The Federal and State Constitutions, Colonial Charters, and Other Organic Laws of the State, Territories, and Colonies Now Or Heretofore Forming the United States of America, Volume 7 (Google eBook)
Francis Newton Thorpe
U.S. Government Printing Office, 1909 - Charters
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aforesaid amended annual ARTICLE assembly authority bill charter circuit court citizen civil clerk commission commissioners commonwealth compensation constitution Constitution of Virginia convention corporation Council county court county seat court of appeals debt declared district court duties entitled executive form another district governor granted habeas corpus hereafter hereby house of delegates house of representatives impeachment judge judicial jurisdiction jury justices lands lature legislative legislature shall provide levy majority manner members elected municipal municipal corporation North Carolina North Dakota number of votes otherwise provided passed peace person Plantation prescribed by law provided by law purpose qualified electors railroad Ralegh Gilbert receive regulations resident salary secretary senate session Successors supreme court taxes term of office Territory Territory of Washington Territory of Wyoming therein thereof thereto thousand eight hundred tion town township treasurer United unless vacancy voters West Virginia writs Wyoming
Page 3814 - That religion or the duty which we owe to our Creator, and the manner of discharging it, can be directed only by reason and conviction, not by force or violence ; and, therefore, all men are equally entitled to the free exercise of religion, according to the dictates of conscience ; and that it is the mutual duty of all to practice Christian forbearance, love and charity towards each other.
Page 4035 - That all men are by nature equally free and independent, and have certain inherent rights, of which, when they enter into a state of society, they cannot by any compact deprive or divest their posterity; namely, the enjoyment of life and liberty, with the means of acquiring and possessing property, and pursuing and obtaining happiness and safety.
Page 4199 - Any amendment or amendments to this constitution may be proposed in the senate and assembly ; and if the same shall be agreed to by a majority of the members elected to each of the two houses, such proposed amendment or amendments shall be entered on their journals with the yeas and nays taken thereon, and referred to the legislature...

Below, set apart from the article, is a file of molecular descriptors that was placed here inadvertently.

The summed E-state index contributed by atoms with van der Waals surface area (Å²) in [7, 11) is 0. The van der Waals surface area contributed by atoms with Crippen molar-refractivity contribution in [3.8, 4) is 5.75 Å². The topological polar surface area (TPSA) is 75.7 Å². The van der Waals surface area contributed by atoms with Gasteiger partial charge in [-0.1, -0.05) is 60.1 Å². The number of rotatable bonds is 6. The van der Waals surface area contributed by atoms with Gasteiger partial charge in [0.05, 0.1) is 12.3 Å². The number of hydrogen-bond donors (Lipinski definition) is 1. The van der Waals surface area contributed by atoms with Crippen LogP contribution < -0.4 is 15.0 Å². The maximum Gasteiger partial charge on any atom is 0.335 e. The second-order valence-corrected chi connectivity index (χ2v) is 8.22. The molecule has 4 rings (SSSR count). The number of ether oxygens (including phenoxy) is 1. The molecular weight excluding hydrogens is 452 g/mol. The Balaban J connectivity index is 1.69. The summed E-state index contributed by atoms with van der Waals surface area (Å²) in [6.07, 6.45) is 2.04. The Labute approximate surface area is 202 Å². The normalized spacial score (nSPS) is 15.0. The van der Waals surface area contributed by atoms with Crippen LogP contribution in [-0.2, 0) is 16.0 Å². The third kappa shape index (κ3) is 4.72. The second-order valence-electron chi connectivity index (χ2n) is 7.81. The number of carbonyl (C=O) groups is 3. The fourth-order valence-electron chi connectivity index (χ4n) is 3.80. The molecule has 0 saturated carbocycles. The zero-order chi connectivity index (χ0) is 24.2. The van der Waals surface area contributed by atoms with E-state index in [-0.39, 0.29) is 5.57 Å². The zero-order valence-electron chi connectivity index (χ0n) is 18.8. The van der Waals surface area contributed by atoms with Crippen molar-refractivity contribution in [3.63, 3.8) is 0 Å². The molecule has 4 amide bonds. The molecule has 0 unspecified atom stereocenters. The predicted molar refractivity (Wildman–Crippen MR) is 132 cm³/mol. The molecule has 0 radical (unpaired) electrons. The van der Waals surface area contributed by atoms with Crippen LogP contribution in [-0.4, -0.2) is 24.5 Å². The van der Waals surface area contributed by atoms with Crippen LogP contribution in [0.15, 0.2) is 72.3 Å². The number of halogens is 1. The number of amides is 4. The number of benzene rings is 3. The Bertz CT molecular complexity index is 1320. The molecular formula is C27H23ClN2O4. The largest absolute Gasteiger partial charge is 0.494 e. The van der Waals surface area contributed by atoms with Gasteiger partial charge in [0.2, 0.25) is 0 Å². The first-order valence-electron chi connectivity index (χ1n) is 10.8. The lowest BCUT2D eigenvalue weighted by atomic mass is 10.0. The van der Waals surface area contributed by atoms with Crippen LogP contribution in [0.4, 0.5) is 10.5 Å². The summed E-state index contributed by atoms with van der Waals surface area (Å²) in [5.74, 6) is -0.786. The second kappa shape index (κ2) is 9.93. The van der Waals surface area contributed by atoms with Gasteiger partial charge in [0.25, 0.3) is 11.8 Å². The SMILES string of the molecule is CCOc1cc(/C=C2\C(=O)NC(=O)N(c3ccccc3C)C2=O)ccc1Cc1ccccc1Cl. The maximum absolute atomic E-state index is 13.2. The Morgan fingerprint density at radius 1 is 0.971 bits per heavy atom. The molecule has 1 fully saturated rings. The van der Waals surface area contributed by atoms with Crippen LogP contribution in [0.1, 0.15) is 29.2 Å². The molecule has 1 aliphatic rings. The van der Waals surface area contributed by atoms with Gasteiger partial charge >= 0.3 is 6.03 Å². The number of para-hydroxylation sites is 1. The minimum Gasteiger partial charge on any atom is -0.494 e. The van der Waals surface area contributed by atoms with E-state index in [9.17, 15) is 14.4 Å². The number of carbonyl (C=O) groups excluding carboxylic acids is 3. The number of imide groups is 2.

Page 4093 - Corporations without banking powers or privileges may be formed under general laws, but shall not be created by special act, except for municipal purposes, and in cases where, in the judgment of the Legislature, the objects of the corporation cannot be attained under general laws.
Page 4215 - For the purpose of voting, no person shall be deemed to have gained or lost a residence, by reason of his presence or absence, while employed in the service of the United States; nor while engaged in the navigation of the waters of this State, or of the United States, or of the high seas; nor while a student of any seminary of learning; nor while kept at any alms-house, or other asylum, at public expense; nor while confined in any public prison.
Page 3996 - The shareholders of every national banking association shall be held individually responsible, equally and ratably, and not one for another, for all contracts, debts and engagements of such association, to the extent of the amount of their stock therein, at the par value thereof, in addition to the amount invested in such shares...
Page 3830 - That elections of members to serve as representatives of the people, in assembly, ought to be free ; and that all men, having sufficient evidence of permanent common interest with, and attachment to, the community, have the right of suffrage, and cannot be taxed or deprived of their property for public uses, without their own consent, or that of their representatives so elected, nor bound by any law to which they have not, in like manner, assented, for the public good.
Page 3915 - That no man shall be compelled to frequent or support any religious worship, place or ministry whatsoever, nor shall be enforced, restrained, molested or burthened, in his body or goods, nor shall otherwise suffer on account of his religious opinions or belief; but that all men shall be free to profess, and by argument to maintain, their opinions in matters of religion, and that the same shall in no wise diminish, enlarge or affect their civil capacities.
Page 3813 - That, in all capital or criminal prosecutions, a man hath a right to demand the cause and nature of his accusation, to be confronted with the accusers and witnesses, to call for evidence in his favor, and...
Page 3990 - No moneys shall ever be paid out of the treasury of this State, or any of its funds, or any of the funds under its management, except in pursuance of an appropriation by law; nor unless such payment be made within two years next after the passage of such appropriation act...